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Proposed EU research commissioner answers to Parliament

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Carlos Moedas fielded some 50 questions from members of the European Parliament regarding his nomination to research commissioner.

© European Union 2014 – European Parliament

UPDATE 22 October:  the European Parliament has now approved the new commission with 423 votes in favour, 67 abstentions and 209 votes against. Ahead of the vote, European Commission president Jean-Claude Juncker announced that, in response to concerns expressed by the Parliament, responsibility for medicines and pharmaceuticals would remain with the Directorate-General for Health, rather than move to Directorate-General for Enterprise as originally proposed. Carlos Moedas will begin his five-year term of office on 1 November alongside the rest of the new Commission.

Carlos Moedas, the man designated to be the European Union’s next research commissioner, got his three-hour hearing by the European Parliament today, giving the continent’s scientists their first opportunity to learn about him.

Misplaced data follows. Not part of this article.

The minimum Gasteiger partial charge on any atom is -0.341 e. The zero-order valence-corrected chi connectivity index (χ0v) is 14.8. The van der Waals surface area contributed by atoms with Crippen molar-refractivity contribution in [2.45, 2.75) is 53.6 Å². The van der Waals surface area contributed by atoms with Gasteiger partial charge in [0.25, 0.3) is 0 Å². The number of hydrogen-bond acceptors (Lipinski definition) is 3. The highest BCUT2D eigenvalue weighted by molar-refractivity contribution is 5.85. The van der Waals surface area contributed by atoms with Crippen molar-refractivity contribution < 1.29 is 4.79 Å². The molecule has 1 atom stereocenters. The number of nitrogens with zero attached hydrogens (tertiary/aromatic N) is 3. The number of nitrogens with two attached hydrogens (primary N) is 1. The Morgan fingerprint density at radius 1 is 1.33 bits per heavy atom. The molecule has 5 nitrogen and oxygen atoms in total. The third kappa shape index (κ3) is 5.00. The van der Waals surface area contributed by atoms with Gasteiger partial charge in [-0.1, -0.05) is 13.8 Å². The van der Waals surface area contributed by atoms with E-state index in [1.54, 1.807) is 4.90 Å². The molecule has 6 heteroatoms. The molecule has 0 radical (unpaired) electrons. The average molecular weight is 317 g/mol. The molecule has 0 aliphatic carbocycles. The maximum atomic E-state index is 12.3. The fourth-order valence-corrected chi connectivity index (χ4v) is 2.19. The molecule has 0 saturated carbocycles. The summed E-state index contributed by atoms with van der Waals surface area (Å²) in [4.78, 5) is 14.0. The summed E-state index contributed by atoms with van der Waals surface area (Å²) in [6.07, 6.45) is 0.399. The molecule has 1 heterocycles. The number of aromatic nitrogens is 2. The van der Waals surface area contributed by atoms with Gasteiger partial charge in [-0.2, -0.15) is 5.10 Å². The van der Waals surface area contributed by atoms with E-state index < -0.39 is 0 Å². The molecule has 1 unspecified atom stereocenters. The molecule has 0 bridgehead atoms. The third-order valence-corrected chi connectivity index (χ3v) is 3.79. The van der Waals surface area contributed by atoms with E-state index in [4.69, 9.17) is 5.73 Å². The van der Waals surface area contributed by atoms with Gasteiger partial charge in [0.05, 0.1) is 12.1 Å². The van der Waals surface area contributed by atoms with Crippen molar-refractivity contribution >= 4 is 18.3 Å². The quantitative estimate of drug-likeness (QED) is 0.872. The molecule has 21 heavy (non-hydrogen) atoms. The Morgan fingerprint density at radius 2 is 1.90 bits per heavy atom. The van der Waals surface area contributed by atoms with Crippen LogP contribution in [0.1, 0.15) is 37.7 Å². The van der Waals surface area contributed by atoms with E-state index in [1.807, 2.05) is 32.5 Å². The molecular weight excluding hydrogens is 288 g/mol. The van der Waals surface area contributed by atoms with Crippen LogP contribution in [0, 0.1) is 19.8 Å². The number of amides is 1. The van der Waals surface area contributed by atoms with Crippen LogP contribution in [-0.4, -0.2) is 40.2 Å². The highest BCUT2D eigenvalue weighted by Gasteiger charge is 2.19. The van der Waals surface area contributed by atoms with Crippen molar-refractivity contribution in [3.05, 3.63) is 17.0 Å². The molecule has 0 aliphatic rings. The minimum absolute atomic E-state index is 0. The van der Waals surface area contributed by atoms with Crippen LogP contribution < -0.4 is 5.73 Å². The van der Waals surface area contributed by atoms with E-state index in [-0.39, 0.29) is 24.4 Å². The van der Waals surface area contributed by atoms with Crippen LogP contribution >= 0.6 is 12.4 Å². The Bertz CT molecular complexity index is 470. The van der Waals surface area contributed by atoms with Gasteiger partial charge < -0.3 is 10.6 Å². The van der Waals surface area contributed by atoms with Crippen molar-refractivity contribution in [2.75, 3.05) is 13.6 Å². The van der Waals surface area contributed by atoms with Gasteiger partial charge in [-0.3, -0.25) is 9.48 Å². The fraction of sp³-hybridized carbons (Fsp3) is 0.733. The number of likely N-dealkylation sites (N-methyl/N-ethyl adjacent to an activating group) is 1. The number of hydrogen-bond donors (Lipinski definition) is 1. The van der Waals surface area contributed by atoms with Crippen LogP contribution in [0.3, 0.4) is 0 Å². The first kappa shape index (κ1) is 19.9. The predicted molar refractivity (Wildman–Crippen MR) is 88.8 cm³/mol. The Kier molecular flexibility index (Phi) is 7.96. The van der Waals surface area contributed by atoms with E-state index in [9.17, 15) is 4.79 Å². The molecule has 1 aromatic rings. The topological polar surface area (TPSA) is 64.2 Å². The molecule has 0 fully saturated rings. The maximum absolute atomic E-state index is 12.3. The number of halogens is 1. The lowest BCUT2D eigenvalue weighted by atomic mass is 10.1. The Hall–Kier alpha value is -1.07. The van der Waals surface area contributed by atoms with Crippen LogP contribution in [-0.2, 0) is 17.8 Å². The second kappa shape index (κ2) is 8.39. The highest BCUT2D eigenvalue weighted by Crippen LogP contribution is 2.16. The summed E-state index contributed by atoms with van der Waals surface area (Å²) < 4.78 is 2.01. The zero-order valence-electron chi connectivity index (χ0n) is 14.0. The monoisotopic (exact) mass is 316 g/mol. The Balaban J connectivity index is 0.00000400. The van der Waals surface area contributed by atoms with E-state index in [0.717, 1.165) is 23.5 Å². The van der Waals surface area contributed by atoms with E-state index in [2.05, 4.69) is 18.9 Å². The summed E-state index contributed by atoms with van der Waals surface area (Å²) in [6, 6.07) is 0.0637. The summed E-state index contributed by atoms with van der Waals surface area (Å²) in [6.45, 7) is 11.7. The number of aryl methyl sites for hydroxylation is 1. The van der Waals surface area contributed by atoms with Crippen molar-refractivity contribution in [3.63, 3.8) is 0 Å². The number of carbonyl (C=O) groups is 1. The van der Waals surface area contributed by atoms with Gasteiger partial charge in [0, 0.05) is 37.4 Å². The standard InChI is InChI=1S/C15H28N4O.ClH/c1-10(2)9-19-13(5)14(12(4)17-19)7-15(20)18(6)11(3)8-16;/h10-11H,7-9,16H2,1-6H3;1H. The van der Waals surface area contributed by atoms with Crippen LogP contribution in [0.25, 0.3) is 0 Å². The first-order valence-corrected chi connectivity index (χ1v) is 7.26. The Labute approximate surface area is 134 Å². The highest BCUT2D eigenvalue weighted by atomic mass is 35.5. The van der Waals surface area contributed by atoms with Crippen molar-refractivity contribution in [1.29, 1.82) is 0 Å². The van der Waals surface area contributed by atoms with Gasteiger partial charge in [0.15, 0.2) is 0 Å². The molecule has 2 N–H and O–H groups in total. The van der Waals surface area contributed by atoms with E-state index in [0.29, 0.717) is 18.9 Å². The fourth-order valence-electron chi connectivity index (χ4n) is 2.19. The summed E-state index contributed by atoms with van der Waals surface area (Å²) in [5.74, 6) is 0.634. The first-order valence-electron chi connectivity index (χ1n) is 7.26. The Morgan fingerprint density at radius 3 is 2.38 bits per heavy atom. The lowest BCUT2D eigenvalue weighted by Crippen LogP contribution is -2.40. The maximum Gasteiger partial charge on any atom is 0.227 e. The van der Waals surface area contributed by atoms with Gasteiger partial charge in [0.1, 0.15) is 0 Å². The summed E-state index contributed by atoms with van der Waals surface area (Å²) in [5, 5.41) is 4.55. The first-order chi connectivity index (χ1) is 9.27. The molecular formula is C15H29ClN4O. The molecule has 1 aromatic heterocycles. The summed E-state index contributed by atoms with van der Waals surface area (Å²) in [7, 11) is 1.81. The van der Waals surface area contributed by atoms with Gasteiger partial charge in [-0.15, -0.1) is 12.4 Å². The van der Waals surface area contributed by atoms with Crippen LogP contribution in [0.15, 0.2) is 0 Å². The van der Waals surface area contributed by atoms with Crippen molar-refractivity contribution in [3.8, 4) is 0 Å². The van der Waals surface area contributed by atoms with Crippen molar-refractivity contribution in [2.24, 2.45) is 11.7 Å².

The parliament is this week interrogating all 27 members of the new Commission proposed by its president Jean-Claude Juncker earlier this month. Hearings focus on nominees’ skills and qualifications for their posts, as well as on their commitment to the European Union and personal integrity. The Commission is due to take office next month, but the European Parliament has the right to reject the line-up if the hearings go badly.

Moedas, a 44-year old economist and politician who began his career studying engineering, is a little-known name outside his native Portugal. Neatly turned out at his hearing, he was courteous and proved competent and well-prepared — in addition to switching fluently between English, French, Spanish and Portuguese.

Responding to 50 or so questions, he showed himself knowledgeable on issues ranging from shale gas, to genetically-modified organisms, to antibiotic resistance. He declared himself a strong believer in the value of basic research in driving innovation.

Moedas ticked all the politically correct boxes. He spoke in favour of the sharing of scientific data and intellectual property, and decried the gender gap in research, which he described as a waste of resources.

He cast himself as a dedicated European – the only question he claimed not to be able to answer had been put by a Eurosceptic MEP — and as a consensus-building, goal-oriented team player. He also professed his dedication to implementing the EU’s €80 billion, seven-year Horizon 2020 research programme.

If the parliament approves the Commission line-up, Moedas’s challenge will be to make his mild and rational – and decidedly non-charismatic – approach an effective one.

 

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